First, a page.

Slippers and Wire, a crude episode of Plastic Capitalism

In Plastic Capitalism: Contemporary Art and the Drive to WasteAmanda Boetzkes, professor of Contemporary Art History and Theory, School of Fine Arts and Music, University of Guelph, links the increasing visualization of waste in contemporary art to the rise of the global oil economy and the emergence of ecological thinking. Often, when art is analyzed in relation to the political, scientific, or ecological climate, it is considered merely illustrative. Boetzkes argues that art is constitutive of an ecological consciousness, not simply an extension of it. The visual culture of waste is central to the study of the ecological condition.

In the piece below, Boetzkes analyzes a new exhibition called Crude at the Jameel Art Center in Dubai.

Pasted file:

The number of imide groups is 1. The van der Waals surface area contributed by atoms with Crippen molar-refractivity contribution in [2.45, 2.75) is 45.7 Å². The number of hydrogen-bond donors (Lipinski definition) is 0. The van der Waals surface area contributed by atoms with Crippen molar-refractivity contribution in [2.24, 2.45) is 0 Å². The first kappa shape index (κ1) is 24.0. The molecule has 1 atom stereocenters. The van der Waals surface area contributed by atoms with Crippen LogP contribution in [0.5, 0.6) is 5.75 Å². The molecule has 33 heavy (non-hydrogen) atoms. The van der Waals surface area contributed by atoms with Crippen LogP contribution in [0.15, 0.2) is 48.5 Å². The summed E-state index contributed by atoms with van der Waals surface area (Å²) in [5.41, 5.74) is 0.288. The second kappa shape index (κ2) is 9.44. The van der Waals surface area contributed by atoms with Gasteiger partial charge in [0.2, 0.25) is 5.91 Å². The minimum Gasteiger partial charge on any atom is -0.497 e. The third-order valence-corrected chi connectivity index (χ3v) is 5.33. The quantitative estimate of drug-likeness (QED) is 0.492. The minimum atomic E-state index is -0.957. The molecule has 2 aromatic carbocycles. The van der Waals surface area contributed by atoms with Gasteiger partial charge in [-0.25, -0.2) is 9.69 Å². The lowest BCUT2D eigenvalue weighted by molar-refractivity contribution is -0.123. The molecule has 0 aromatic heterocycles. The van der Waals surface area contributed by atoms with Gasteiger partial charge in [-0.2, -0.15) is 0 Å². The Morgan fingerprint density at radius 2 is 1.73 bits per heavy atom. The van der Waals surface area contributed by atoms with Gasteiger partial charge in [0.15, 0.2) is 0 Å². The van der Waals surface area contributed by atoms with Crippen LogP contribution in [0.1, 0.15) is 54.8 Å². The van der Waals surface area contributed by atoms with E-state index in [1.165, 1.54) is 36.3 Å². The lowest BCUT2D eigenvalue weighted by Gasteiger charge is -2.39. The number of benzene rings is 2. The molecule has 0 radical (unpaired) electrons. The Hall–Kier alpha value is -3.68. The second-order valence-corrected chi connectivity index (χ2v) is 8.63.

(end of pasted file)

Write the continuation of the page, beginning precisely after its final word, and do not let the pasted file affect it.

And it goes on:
At the Jameel Art Center in the thriving city of Dubai, I recently attended a symposium accompanying an exhibition called Crude curated by Murtaza Vali. The exhibition was animated by the stories, images, maps, and objects—essentially the fully materialized cultural imaginary—that accompany the global regime of oil. Crude revealed that oil is anything but a base substance; it is an energy and a vector, a force that organizes culture, labor, land, and lives. In fact, we might think of oil as the agent that denaturalizes the earth, rendering it purely economic in and through its command of cultural life. Crude brought a heightened attention to the full aesthetic and formal dimensions of oil: liquid black gold (thick, sleek and inviting); plastics (bright, colorful, contemporary); infrastructure (geometric, balanced, efficient).  But it also showed the oil economy in its excesses: archives of forgotten lives, polluted terrains and climates, the utopian visions turned dystopian reality.